6. GOODNESS.-Do good to all men, as far as opportunity and ability may serve, by administering acts of charity and kindness, and promoting light and truth
6. Whatsoever ye would that men should do to you, do ye even so to them.”
7. TRUTH.-— This principle is opposed to falsehood, lying, deceit, and hypocrisy; and implies fidelity, reality, good, earnest sincerity, and punctuality in keeping vows and promises. These principles are the genuine basis of our institution, planted by its first founders, exhibited in all our public writings, justified by scripture and fair reason, and practically commended as a system of morality and religion, adapted to the best interest and happiness of man, both here and hereafter.
MANNER OF ADMITTING MEMBERS. It must be obvious to every reasonable person, that the foregoing principles are, in many respects, very contrary to the carnal and selfish nature of fallen man, and doubtless more so than those of any other religious society. Therefore there is little danger to be apprehended of any person's being flattered or inveigled into this Society, or of joining it from any other motive than purely from the operations of faith and conscience. This of itself is the most powerful guard that can be set against the, deceptions so often reported to be practised by the Society in procuring members. Indeed it precludes the possibility of such deceptions to any alarming extent. To this it may be truly added, that all reasonable precaution is used against admitting any person to membership while ignorant of our real faith and principles, or of the following General Rules.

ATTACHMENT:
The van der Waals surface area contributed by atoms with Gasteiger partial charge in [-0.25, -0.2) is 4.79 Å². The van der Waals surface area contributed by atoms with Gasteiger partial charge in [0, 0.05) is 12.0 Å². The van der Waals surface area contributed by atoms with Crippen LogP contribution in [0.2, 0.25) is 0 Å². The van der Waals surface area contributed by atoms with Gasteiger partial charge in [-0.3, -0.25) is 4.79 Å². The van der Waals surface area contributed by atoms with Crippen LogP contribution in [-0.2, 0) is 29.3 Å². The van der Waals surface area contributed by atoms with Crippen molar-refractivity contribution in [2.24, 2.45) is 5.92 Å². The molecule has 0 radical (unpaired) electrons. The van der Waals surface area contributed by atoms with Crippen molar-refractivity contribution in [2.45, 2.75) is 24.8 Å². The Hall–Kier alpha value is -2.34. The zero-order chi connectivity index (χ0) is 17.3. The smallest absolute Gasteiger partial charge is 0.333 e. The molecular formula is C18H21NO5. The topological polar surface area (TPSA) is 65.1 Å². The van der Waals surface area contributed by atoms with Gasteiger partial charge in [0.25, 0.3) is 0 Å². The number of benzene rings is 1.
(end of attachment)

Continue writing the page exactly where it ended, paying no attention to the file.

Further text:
1. All persons who unite with this Society, in any de gree, must do it freely and voluntarily, according to their own faith and unbiassed judgment.
2. In the testimony of the Society, both public and private, no flattery nor any undue influence is used; but the most plain and explicit statements of its faith and principles are laid before the inquirer; so that the whole ground may be comprehended, as far as possible, by every candidate for admission.
3. No considerations of property are ever made use of by this Society, to induce any person to join it, nor to prevent any one from leaving it ; because it is our faith,